Gene Marcial's Inside Wall StreetThe health care industry is in flux, largely plagued by slowing market growth. But some analysts see opportunities even amid such challenging conditions as patent expirations and more difficult environments for pricing and restrictive regulations. One problem: Management teams across health care have yet to respond to the new reality, according to a Sept. 21 study by the Goldman Sachs (GS) health care team led by Jami Rubin.

This is so even as the gross cash amounts that health care companies hold should increase 70% to $379 billion in 2013 from 2009's $225 billion, Goldman estimates. What to do with such enormous cash hoard? Goldman's salient advice: Companies could benefit greatly by aggressively returning cash to shareholders via share buybacks and/or dividends, as well as through mergers and acquisitions, including spin-offs or breakups of certain assets.

In addition, Goldman lists four health care companies that it believes should benefit from such shareholder-value enhancements and that it sees having further upside potential in their stocks. They are:

  • Pfizer (PFE), the world's largest pharmaceutical company
  • McKesson (MCK), a major provider of supply management and information technologies to health care companies
  • Medtronic (MDT), a global maker of such medical devices as pacemakers and defibrillators
  • Forest Laboratories (FRX), which develops and makes both branded and generic-drug products
Goldman says its buy recommendation on Pfizer is based on the market's low expectations despite Pfizer's high free cash flow and signs that management is becoming more aggressive with its cash returns through buybacks and dividends. Currently trading at $17 a share, Pfizer could rise by 11% in 12 months, according to Goldman estimates. "But we see significantly more upside potential if its management takes more dramatic corporate actions," says Goldman's Rubin.

As an example, Goldman figures that If Pfizer were to split off its non-bio-pharma divisions, it would realize up to a 16.5% accretion to its 2010 earnings. If Pfizer were to be valued based on its units as stand-alone companies, the stock's theoretical valuation could rise to $24 a share, or a 40% upside from its current price.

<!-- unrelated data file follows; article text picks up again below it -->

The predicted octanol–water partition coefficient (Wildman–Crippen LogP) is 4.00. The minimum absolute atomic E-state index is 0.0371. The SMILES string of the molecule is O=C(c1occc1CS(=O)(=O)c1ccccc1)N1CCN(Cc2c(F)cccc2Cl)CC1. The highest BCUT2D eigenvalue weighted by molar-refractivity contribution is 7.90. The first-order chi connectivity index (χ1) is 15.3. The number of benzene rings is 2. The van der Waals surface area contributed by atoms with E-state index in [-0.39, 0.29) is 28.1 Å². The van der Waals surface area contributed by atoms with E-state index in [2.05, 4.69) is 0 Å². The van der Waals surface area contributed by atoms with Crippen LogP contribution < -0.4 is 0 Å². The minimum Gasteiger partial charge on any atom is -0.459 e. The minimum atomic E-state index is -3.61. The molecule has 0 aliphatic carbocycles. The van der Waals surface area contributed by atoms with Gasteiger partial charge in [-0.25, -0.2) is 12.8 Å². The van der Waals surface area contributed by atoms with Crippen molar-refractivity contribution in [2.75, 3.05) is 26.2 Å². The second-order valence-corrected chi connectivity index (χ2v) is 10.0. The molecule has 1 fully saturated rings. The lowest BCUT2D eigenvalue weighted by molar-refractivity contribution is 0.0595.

The Market Will Catch On, Eventually

Goldmans thinks McKesson is another stock that the market has unjustifiably undervalued. Investors, it notes, fail to appreciate the value of its distribution unit's long-term fundamentals, thanks to a record number of generic-drug launches, coupled with the added diversification of McKesson's higher-growth info-tech business. The value of this IT segment, Goldman's analysts say, isn't fully reflected in McKesson's current stock price.

In time, Goldman expects the market to recognize the unit's true worth because the firm expects McKesson's IT business revenues and profits will accelerate in late 2011 and into 2012. Currently trading at $63 a share, the stock should climb to $81 in 12 months, figure Goldman's analysts.


Medtronic is one medical stock that Goldman rates neutral (hold) with a 12-month price target of $35. However, based on a sum-of-the-parts analysis, the value of the stock, now trading at $33, would increase to the $43 to $44 range. That's the upside Goldman sees if Medtronic's various segments -- cardiovascular devices, spine, neuro-modulation, diabetes and surgical technologies -- were valued on a stand-alone basis. The Goldman team notes that Medtronic should theoretically be able to use its scale and diversity to benefit from the current trend of hospitals consolidating vendors and centralizing purchasing systems.

Forest Labs, currently trading at $31 a share, is also rated neutral by Goldman, with a 12-month target of just $32, based mainly on management's uncertain plans about how to use the $3.9 billion cash on its balance sheet. But if management takes a more aggressive stance in this regard, the stock's worth would be enhanced, according to Goldman.

Bold Moves Needed

What could Forest do? Possible moves are buying back shares or starting to pay dividends. A share purchase could be about 35% accretive to earnings, estimate the analysts. Or Forest could pursue an acquisition to expand its platform into higher-growth markets outside the U.S. Goldman warns that failure to take such bold moves would further erode shareholder value and weigh heavily on the stock.

No doubt, Big Pharma needs to bolster its long-term outlook, says Goldman, because it has been a "poor allocator" of shareholder capital over the past 10 years. And investors should strike while these four stocks are selling on the cheap to take advantage of their potential upward mobility. Indeed, they're currently among the lagging but potential winners in complex universe of health care.

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themanindbox

I work on wallstreet, these people who work down here in the market are idiots!

September 23 2010 at 10:38 AM Report abuse rate up rate down Reply